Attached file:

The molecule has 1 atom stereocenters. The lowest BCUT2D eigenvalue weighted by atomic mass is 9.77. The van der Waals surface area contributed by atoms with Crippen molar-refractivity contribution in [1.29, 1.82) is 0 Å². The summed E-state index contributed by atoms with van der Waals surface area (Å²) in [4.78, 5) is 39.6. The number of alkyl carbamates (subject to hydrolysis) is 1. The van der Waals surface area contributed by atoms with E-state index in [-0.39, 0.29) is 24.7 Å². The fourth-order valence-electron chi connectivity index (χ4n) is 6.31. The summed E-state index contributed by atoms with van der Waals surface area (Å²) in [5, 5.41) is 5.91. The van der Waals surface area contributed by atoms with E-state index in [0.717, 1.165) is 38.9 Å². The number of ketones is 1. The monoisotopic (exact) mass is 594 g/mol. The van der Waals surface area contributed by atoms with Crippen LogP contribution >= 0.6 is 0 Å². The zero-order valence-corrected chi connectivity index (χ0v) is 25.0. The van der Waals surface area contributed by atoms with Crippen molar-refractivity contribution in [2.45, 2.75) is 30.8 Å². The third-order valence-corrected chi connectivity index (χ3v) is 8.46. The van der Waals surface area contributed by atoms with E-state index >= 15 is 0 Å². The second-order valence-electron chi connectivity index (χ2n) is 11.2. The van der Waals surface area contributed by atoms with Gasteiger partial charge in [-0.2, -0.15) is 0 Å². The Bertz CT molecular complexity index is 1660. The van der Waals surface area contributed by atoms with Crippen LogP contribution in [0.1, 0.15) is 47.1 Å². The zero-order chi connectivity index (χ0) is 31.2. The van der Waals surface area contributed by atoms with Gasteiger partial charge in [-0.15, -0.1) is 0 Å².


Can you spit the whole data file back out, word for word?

The molecule has 1 atom stereocenters. The lowest BCUT2D eigenvalue weighted by atomic mass is 9.77. The van der Waals surface area contributed by atoms with Crippen molar-refractivity contribution in [1.29, 1.82) is 0 Å². The summed E-state index contributed by atoms with van der Waals surface area (Å²) in [4.78, 5) is 39.6. The number of alkyl carbamates (subject to hydrolysis) is 1. The van der Waals surface area contributed by atoms with E-state index in [-0.39, 0.29) is 24.7 Å². The fourth-order valence-electron chi connectivity index (χ4n) is 6.31. The summed E-state index contributed by atoms with van der Waals surface area (Å²) in [5, 5.41) is 5.91. The van der Waals surface area contributed by atoms with E-state index in [0.717, 1.165) is 38.9 Å². The number of ketones is 1. The monoisotopic (exact) mass is 594 g/mol. The van der Waals surface area contributed by atoms with Crippen LogP contribution >= 0.6 is 0 Å². The zero-order valence-corrected chi connectivity index (χ0v) is 25.0. The van der Waals surface area contributed by atoms with Crippen molar-refractivity contribution in [2.45, 2.75) is 30.8 Å². The third-order valence-corrected chi connectivity index (χ3v) is 8.46. The van der Waals surface area contributed by atoms with E-state index >= 15 is 0 Å². The second-order valence-electron chi connectivity index (χ2n) is 11.2. The van der Waals surface area contributed by atoms with Gasteiger partial charge in [-0.2, -0.15) is 0 Å². The Bertz CT molecular complexity index is 1660. The van der Waals surface area contributed by atoms with Crippen LogP contribution in [0.1, 0.15) is 47.1 Å². The zero-order chi connectivity index (χ0) is 31.2. The van der Waals surface area contributed by atoms with Gasteiger partial charge in [-0.15, -0.1) is 0 Å².